June and Pride Month are here, and we’re ready to celebrate with a playlist covering just about every emotion one might experience during the occasion. Although not always at the forefront of cultural conversations about queerness, many API artists across all genres have been coming out with the boppiest of bops about being LGBTQ+, breaking boundaries ascribed by a cultural affinity for heteronormativity and the gender binary. These musicians don’t just showcase the beautiful uniqueness of the API queer community, but also give voice to those who feel like they don’t have one.
These 10 songs tell stories ranging from heartbreak to being hopelessly in love, from sadness to bravery. Rest assured you’ll find a tune that suits your mood this month and beyond.
British pop star Rina Sawayama said “ride ‘em cowboy” with this one. Not only did she kick off a new era of her music with “This Hell,” but the single arrived just in time for Pride this year, released on May 18. In the song, Sawayama confidently bites back at religious anti-LGBTQ and anti-polyamory sentiment, sardonically accepting an invitation to hell with open arms. “God hates us? Alright, then/ Buckle up, at dawn, we’re riding,” she sings to the twangy, country-influenced pop number. Throughout the triumphant chorus Sawayama claims that “This hell is better with you,” and in her music video, dances in a wedding dress down the aisle to be wed to not one, but two partners. If you’re down with a great dance beat, “This Hell” is for you!
For those who aren’t in their party era and are opting for a more melancholic moment, up-and-coming pop it-boy Conan Gray has “The Story.” This acoustic guitar-backed ballad tells three separate tales of heartbreak, with the second verse specifically addressing a queer almost-romance. “When I was younger, I knew a boy and a boy/ Best friends with each other but always wished they were more,” Gray croons. He concludes this anecdote by revealing that the subjects of the song were never able to be together because “They were too afraid of what they’d say,” and “moved to different states.” Although a much sadder tune for the high energy of Pride, sometimes we all need a moment to mourn the what-could’ve-beens—relationships lost to time and prejudice.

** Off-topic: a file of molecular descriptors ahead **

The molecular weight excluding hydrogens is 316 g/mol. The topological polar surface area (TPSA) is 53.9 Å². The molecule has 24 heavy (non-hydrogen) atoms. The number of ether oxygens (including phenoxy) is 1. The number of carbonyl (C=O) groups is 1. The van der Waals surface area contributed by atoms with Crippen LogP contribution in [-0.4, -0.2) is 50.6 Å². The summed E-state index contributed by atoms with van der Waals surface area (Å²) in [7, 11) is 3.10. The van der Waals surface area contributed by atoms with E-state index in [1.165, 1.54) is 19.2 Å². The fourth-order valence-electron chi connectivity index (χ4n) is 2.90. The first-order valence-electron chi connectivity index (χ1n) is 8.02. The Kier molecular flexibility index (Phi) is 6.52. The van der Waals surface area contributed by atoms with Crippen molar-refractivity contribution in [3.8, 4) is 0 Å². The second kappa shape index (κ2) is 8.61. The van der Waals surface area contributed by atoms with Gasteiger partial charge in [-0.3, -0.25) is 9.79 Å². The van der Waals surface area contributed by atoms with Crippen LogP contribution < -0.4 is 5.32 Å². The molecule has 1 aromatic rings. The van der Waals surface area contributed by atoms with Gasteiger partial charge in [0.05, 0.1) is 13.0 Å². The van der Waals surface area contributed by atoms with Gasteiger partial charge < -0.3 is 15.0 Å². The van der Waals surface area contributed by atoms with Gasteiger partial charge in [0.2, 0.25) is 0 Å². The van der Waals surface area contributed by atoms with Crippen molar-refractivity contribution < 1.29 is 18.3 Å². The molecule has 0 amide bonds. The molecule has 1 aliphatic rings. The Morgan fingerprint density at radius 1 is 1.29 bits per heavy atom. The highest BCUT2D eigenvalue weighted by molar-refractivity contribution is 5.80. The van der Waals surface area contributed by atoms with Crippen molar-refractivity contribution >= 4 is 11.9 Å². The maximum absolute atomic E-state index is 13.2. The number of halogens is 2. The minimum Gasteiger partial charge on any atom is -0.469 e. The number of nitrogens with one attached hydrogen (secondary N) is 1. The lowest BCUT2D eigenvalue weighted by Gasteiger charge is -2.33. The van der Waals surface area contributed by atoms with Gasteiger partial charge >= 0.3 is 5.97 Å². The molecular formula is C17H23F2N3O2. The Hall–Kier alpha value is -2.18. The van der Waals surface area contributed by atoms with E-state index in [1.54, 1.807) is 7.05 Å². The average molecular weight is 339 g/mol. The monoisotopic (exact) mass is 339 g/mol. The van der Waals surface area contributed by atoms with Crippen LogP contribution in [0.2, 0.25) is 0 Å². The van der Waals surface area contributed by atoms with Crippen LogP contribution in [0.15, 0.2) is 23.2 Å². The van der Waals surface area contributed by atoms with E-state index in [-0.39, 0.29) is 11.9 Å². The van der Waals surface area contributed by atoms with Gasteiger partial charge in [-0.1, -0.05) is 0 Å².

Black and Japanese R&B/soul artist UMI has a knack for writing the catchiest sapphic songs, and the upbeat “Pretty Girl hi!” is no exception. Regardless of the, well, pretty flute synths and easy drumbeat throughout the carefree number, the lyrics have the power to cut idealists and hopeless romantics to the core. “[We] could dance in just our baggy jeans/ We could smoke under laser beams, uh/ Put my mind in a better dream,” UMI sings. During the chorus, she dives into full-blown pining, repeating, “Wish that maybe you could be mine.” “Pretty Girl hi!” might give you the confidence to say hi to a pretty girl this Pride, or at the very least it can be a soundtrack for the yearnful this month, so give it a listen!